Wednesday, October 31, 2018

Twin Trouble

I took my Yashica-Mat twin-lens reflex to Chaco about a year ago hoping to do some pictures of the ruins, but the film advance jammed on the first shot.  I tried another roll recently on a walk through Albuquerque's Old Town and found that it still has a problem with the shutter release and the film advance.  I was able to get past the problem with some jiggling of the focus control, but a good cleaning and adjustment is clearly called for.  I found a good service guide on the web, so will try to motivate myself to tackle the job some time in the future.  I have several good tlr cameras in addition to the Yashica-Mat, but the Lumaxar lens on the Yashica is a stellar performer.

Wednesday, October 24, 2018

Brightening the View

I pulled the prism out of a junker Minolta XG 1 and installed it in my Retina Reflex.  Chris Sherlock's web site and his YouTube videos on servicing the Retina Reflex cameras are good guides.  It looks like he can get the top off and install the prism in under twenty minutes.  It took me longer trying to figure out the proper positioning of the shutter release components, and I also spent quite a while crawling around on the floor looking for a little coil spring. Everything did fit back together eventually, and the result is a much more usable camera.  The view is not quite as bright as some of my other slr cameras, but it is a big improvement over the cloudy image through the old desilvered prism.

I loaded some Kentmere 100 into the camera and took it down to the river to test the results of my efforts.

The Retina Reflex, Type 025 was the first slr produced by Kodak in 1957.  The design is very similar to that of the IIIc rangefinder with which it has many parts in common, including the bayonet mount for the front lens group.  I probably won't bother to get the accessory wide-angle and telephoto lenses, but I do have a Series VI adapter and a 2X close-up lens (which I used to shoot the gutted X-1).

Friday, October 19, 2018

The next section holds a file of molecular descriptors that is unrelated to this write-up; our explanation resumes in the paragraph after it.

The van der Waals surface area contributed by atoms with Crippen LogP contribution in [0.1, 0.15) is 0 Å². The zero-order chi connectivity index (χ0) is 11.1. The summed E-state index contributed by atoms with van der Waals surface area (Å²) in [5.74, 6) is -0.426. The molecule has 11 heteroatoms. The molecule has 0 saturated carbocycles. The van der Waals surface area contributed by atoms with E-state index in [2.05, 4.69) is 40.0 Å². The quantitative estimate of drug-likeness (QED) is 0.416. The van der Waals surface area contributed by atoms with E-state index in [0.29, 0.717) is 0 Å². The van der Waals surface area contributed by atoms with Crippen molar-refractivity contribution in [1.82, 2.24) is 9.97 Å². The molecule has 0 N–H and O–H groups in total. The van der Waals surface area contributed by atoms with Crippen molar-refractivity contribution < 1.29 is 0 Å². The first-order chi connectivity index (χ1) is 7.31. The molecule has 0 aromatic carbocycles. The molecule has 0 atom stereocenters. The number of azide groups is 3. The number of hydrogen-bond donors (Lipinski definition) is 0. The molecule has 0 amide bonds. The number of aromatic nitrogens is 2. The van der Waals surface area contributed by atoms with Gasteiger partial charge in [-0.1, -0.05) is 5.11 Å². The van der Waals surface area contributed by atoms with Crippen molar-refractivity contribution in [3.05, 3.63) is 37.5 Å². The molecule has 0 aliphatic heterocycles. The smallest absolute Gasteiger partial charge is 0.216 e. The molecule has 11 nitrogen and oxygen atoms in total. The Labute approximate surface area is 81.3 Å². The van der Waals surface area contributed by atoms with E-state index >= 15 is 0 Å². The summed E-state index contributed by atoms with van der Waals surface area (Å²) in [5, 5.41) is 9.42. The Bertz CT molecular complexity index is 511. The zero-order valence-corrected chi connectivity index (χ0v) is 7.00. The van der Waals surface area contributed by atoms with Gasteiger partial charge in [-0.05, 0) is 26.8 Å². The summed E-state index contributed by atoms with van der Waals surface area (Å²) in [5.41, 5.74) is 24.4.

on the trail

I walked for an hour up into the foothills of the Sandia Mountains east of Albuquerque with my Pentax Spotmatic SP.

The white speck just above center in the shot below is the tramway car riding the wire up to the summit.

My walk got me about half way up the Domingo Baca Canyon Trail which ends near the 1955 crash site of TWA Flight 260.

Wednesday, October 17, 2018

More from the X-700

We are having cool, cloudy weather that provides some interesting light for photography.

Friday, October 12, 2018


I took a bike ride down Old Town Road one sunny day recently.  I was riding along enjoying the passing scenery when suddenly a wind gust or a bump in the road caused my bike to veer sharply left into a driveway.  I found myself suddenly in the middle of a yard sale.  Then, as if by magic, I was peering into an old camera bag containing a Minolta X-700 single lens reflex.  The camera still had an inspection sticker on the top deck, and it looked like it had not seen more than a couple rolls of film.  While the seller demonstrated the camera's operation he came down five bucks on the price with no prompting from me.  At that point, of course, there was no choice available other than to fork over a twenty.

Besides the camera, the bag contained an interesting accessory I had not encountered before, a Vivitar 2X Macro Focusing Teleconverter.  With the prime lens and the converter set to the infinity positions, the result is a doubling of the focal length to 100 mm and continuous focal adjustment from close-up to infinity.  By adjusting the converter, however, one is able to focus down to a few inches with a 1 to 1 correspondence of image to subject size.